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Indeed, that La-Bas opens with a chapter dedicated to the merits or otherwise of Naturalism is telling, for it is as much, if not more so, a book about art and literature as it is about satanism. Huysmans states that Naturalism rejects ‘every high-minded thought’, that it is concerned only with appetites. It may, as Durtal notes, have rid the world of romanticism, and rescued literature from ‘tedious idealism’, but it is, nevertheless, a dead-end, because it is not concerned with the soul. What Durtal advocates is a kind of supernatural realism, similar to that created by Dostoevsky, of which La Bas itself could be considered an example. The book is, then, partly about the author’s dissatisfaction with writing, both his own and other people’s, and was born out of his quest to create a new or better form of literature.

Moreover, one ought to bear in mind that all of the main characters are outsiders, are in a sense lost and/or disappointed with themselves and with the times; they are, to quote Husymans, ‘lives out of alignment.’ Take Durtal, a man whose soul ‘is clogged up with filth.’ He is an author who has given up writing novels, and who detests the literati and the present generation as a whole. He is, in writing a book about de Rais, shying away from the modern world, retreating back into the middle ages. His work on satanism and spirituality in medieval France is an act of avoidance, but it is also clearly an attempt to find himself. There are an abundance of references in the book to the superiority of the old ways, and the vacuous nature of modern attitudes and behaviour, which is best represented in the bell-ringer, Carhaix. This occupation, which was once so significant, the sound of bells being said to ‘echo the state of the town’s souls’, is now near-redundant [prophetically des Hermies predicts that real bells will soon be replaced with electronic chimes] and has been stripped of meaning or profundity.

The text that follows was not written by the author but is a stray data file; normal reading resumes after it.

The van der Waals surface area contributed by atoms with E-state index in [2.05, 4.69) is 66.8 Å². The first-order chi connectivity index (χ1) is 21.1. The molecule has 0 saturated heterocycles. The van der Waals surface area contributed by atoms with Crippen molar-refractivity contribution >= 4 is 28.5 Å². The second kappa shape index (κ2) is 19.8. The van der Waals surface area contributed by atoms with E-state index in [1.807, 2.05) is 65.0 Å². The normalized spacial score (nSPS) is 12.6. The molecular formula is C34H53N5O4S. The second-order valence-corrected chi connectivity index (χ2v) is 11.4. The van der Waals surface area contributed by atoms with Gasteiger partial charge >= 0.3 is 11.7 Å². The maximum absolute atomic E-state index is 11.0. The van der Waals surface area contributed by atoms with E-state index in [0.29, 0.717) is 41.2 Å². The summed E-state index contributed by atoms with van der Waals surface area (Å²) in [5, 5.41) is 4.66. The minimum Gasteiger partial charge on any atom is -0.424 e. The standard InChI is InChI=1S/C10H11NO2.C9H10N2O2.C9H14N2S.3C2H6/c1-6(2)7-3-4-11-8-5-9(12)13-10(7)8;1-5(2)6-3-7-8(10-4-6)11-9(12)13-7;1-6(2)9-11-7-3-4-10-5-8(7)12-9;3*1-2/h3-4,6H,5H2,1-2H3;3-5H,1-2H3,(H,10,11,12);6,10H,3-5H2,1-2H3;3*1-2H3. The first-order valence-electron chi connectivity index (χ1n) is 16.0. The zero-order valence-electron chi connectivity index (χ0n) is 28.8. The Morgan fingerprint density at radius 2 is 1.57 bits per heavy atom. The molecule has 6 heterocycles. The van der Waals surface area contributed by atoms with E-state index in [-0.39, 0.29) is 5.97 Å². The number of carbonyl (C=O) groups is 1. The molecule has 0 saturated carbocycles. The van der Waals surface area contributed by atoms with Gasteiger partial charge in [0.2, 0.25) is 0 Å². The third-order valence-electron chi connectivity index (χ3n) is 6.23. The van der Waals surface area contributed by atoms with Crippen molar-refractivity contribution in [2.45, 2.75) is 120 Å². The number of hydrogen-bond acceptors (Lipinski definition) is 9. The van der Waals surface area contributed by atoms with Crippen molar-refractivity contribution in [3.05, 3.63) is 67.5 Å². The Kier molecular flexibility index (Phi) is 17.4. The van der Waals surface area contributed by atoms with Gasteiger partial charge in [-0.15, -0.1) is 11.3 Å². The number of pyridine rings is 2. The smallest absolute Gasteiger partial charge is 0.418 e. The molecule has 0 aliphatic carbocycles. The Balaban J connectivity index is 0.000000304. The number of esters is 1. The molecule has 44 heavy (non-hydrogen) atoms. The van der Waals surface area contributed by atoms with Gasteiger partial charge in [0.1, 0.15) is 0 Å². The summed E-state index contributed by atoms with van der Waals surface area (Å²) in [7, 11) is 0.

“He did not believe, and yet he admitted the supernatural. Right here on earth how could any of us deny that we are hemmed in by mystery, in our homes, in the street,—everywhere when we came to think of it?”

What Huysmans seems to be suggesting is that people in the middle ages were more spiritually, emotionally alive, be that to one extreme or the other. This, for me, explains the real purpose of the focus on Gilles de Rais, who was both exceptionally good at one point in his life and exceptionally bad. Of course, one does not admire a child murderer and rapist, who has a sideline in Devil worship, but one cannot accuse the man of not wholly living, of not feeling and experiencing life to the full. And I believe that this is the point of interest for Huysmans, far beyond what it meant to be a satanist. Indeed, the title of the novel is sometimes translated as The Damned, but it is not the purveyors of black magic who are condemned, it is the spiritually lethargic, increasingly mindless modern man.